Peirce develops a mild level of tension leading up to prom night, but once the bucket of pig’s blood comes showering down on Carrie’s head in a rain of CGI red (De Palma doused Spacek in a coat of corn syrup and food coloring, but there’s nothing so sticky about the animation Peirce uses to save time on cleanup between takes), the film loses all technical credibility and celebrates the protagonist’s retribution to sadistic extremes. In that moment, Moretz’s performance goes from a sensitive loner to cold-blooded killer; her Carrie hissing and moving like a possessed dinosaur, her head cocked to the side, her arms raised and bent. She even elevates herself like some kind of demon. She’s hardly the reactionary, emotionally shattered version of Carrie as represented by Spacek. Moretz’s performance turns Carrie into a monster. She uses her mental powers to lift up her victims and seems to relish the influence she has over them, a creepy smile appearing on her face as she ends their lives. Peirce dwells on the prom killings for far too long, savoring Chris’ death in particular, until the point where Carrie can no longer be seen as a victim, despite crying out in apologies in the aftermath at home.
Moretz’s casting and performance are offensively misguided. Spacek’s scrawny frame and skeletal appearance gave her Carrie the undeniable look of an outcast next to her more classically attractive costars, Nancy Allen and Amy Irving. Moretz, on the other hand, looks like one of the cool crowd who pretends to be withdrawn. Having played strong-minded, wise-beyond-their-years youngsters in fare like Kick-Ass and Let Me In, it’s difficult to see Moretz as anything but a smart, capable teen, rather than the downcast character she’s supposed to be playing. When she tries to behave reserved and fragile in the face of social rejection, it just doesn’t work to sometimes laughable degrees. Moreover, the filmmakers just couldn’t resist casting an actress who, disgustingly, became a fanboy sex symbol under a purple wig at the age of 10. Now 16, she’s no more de-sexualized in this outsider role behind her faux strawberry blonde hair and pouty lips. Imagine another version of Carrie where the filmmakers adhere to how King originally wrote his titular character: a rotund girl stricken with acne. Now that would be a film with a new take.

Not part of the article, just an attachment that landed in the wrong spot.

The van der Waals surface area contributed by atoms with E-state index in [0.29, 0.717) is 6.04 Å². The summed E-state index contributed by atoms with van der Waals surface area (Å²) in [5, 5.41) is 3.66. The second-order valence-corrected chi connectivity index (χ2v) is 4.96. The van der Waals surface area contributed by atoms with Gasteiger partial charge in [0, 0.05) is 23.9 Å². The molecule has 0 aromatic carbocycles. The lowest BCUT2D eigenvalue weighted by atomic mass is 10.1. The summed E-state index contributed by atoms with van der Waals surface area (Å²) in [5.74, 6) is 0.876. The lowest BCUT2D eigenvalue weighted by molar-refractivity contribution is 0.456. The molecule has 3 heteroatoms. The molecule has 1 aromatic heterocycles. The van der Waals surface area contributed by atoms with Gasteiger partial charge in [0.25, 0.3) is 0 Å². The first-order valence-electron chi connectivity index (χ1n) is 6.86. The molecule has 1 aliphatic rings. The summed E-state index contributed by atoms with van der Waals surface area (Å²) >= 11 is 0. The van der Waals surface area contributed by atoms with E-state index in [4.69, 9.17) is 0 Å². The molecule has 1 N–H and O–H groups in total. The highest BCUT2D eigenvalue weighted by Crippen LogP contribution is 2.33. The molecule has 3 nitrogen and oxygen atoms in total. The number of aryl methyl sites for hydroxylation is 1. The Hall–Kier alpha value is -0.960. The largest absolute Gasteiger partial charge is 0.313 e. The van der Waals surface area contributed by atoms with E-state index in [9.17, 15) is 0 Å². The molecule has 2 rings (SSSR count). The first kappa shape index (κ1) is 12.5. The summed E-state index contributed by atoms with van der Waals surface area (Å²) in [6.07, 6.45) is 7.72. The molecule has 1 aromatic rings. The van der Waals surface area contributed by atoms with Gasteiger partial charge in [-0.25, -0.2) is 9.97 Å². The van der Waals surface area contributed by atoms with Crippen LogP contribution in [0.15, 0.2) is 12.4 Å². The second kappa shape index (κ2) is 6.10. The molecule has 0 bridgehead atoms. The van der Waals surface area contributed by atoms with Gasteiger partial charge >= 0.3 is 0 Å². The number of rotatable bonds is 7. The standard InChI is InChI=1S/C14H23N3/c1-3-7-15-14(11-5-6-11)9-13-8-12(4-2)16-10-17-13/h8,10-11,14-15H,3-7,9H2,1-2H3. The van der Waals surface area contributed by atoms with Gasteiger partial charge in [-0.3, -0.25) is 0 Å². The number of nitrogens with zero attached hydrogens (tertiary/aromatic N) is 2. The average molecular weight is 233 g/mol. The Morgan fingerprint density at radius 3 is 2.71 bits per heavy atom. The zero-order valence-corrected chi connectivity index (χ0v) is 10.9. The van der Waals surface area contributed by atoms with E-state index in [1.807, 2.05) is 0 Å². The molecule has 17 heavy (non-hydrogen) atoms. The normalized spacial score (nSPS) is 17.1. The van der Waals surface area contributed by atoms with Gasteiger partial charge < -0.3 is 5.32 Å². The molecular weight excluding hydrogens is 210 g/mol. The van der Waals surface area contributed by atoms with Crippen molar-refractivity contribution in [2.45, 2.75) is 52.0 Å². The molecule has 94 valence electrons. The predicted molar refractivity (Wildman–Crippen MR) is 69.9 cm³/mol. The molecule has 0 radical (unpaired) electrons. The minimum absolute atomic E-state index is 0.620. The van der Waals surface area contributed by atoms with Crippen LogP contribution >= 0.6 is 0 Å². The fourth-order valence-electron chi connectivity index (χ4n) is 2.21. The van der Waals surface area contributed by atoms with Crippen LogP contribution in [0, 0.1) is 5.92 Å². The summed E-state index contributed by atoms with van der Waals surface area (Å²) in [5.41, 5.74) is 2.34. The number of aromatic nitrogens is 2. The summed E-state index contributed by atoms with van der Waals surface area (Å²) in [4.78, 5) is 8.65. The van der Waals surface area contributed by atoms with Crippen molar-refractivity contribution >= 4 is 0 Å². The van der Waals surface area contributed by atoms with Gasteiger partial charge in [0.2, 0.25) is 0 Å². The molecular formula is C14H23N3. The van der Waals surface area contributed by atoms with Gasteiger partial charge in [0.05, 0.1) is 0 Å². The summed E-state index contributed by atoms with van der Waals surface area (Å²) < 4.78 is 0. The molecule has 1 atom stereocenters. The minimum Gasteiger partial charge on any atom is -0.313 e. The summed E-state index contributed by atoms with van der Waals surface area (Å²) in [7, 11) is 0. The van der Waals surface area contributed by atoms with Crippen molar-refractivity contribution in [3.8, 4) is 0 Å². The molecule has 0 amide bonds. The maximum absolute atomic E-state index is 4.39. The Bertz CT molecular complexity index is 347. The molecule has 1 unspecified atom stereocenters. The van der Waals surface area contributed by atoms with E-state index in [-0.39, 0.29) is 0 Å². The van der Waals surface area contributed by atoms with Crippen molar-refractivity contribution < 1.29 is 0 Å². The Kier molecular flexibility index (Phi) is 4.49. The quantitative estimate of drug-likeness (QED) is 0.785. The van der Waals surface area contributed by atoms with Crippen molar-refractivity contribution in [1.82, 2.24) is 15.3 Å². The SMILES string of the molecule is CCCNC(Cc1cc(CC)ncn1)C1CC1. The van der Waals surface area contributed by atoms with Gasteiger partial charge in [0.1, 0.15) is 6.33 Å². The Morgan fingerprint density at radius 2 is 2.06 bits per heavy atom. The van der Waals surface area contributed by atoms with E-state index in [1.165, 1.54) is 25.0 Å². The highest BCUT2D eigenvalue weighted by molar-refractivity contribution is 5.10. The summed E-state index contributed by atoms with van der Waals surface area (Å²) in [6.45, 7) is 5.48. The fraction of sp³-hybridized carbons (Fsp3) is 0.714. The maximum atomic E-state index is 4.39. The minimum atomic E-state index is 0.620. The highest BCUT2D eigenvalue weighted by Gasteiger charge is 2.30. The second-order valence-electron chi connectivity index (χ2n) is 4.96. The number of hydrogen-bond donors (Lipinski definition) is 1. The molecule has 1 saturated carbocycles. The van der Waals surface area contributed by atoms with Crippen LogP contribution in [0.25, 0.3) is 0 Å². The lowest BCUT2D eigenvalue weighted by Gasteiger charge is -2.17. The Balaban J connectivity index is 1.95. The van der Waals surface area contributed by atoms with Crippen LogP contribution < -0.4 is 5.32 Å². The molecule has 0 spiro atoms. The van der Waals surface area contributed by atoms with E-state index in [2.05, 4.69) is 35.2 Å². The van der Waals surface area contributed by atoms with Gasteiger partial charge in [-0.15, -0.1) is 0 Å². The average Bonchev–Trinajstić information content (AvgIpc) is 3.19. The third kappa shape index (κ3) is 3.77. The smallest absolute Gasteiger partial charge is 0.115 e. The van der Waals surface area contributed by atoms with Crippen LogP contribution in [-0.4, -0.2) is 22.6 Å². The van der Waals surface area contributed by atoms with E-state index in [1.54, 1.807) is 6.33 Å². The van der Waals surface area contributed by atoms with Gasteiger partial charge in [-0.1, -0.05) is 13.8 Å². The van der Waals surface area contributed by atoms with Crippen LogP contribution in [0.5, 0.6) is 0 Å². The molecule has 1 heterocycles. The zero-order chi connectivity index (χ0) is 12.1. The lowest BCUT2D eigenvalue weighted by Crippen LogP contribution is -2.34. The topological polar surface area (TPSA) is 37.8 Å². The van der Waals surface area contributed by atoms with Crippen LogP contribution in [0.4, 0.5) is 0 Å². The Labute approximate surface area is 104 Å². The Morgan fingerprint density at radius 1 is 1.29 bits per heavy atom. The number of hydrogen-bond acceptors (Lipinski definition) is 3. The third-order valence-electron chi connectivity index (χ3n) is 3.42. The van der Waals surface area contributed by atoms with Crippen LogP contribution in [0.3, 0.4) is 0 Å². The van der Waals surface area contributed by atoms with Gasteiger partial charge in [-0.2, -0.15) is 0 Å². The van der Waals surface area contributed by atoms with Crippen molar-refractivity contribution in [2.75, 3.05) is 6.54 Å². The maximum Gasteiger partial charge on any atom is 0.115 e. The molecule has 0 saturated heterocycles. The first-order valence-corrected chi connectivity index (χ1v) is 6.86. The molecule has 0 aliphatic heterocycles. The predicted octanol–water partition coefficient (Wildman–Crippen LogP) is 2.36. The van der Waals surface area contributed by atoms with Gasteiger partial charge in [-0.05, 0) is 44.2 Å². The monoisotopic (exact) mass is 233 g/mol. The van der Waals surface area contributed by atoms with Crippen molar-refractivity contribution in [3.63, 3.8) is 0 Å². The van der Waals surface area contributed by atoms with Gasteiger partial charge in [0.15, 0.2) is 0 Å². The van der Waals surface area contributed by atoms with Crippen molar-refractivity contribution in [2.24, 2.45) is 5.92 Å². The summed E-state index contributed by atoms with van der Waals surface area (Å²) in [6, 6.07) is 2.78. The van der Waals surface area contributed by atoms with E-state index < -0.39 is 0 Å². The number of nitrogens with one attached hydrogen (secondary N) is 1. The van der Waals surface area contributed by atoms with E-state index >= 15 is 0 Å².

The film’s one standout performance besides Greer’s Ms. Desjardin is Moore’s interpretation of Margaret, which is restrained next to Piper Laurie’s roaring, fanatical zealot. Moore quietly broods behind glaring eyes and incensed whispers instead of preaching loud sermons, her more impassioned reactions internalized by her not-so-subtle tendency to self-mutilate or slam her head against the wall. Moore’s presence emphasizes the film’s sole redeemable point—the tragedy that all Carrie has in the world is her mother, and her mother sees her as a “cancer” on her faith. But Peirce squanders our sympathies for Carrie when she advances the character’s level of control over her telekinesis and allows her to consciously torture fellow student during the prom sequence, whereas Spacek’s version seemed to react on primal instincts after her complete emotional breakdown. It’s a fine but crucial line. Given the off-putting depiction of Carrie, Moretz’s unsuitable presence, and Pierce’s underwhelming presentation in the shadow of De Palma’s direction, the new Carrie is nothing short of pointless.